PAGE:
Databases are great for storing data that needs to be cross-referenced and easily searched. But the problem with databases is that they require a lot of overhead, in terms of both hardware to run them and software to access them.
The other problem with databases is that everyone who develops one ends up using a slightly different schema, even if they're storing the same data. This makes it difficult to write general-purpose applications that don't need to have specific information about each installation's database layout provided to them.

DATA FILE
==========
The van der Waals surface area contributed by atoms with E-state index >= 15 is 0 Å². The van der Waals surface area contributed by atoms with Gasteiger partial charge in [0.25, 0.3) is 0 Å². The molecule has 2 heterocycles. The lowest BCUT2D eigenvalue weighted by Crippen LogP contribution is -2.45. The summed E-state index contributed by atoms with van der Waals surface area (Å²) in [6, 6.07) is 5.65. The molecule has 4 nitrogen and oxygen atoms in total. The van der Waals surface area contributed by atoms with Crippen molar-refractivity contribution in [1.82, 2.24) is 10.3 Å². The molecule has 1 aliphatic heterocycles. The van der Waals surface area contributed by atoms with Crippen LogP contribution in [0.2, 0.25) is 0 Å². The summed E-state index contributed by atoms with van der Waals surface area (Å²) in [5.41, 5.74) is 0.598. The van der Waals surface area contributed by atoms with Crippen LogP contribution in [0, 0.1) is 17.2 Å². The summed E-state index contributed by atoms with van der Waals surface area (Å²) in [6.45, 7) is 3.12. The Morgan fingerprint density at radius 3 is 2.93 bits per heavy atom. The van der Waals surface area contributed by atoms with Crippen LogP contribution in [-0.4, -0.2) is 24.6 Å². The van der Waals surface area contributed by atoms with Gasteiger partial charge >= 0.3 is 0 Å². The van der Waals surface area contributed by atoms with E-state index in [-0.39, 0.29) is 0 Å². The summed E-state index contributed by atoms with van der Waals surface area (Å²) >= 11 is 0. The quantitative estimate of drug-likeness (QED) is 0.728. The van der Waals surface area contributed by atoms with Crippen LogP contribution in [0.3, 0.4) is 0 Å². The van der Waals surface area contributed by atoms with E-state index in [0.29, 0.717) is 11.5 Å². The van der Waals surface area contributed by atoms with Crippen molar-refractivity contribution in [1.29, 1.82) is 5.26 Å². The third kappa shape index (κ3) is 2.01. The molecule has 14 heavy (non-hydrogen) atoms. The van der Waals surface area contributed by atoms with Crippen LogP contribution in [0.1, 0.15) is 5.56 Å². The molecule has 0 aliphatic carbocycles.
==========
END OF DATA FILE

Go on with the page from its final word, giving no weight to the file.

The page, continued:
One solution to this problem is to use a directory-oriented storage mechanism rather than a database. In a directory, the same fields are always used for the same types of data.
LDAP grew ...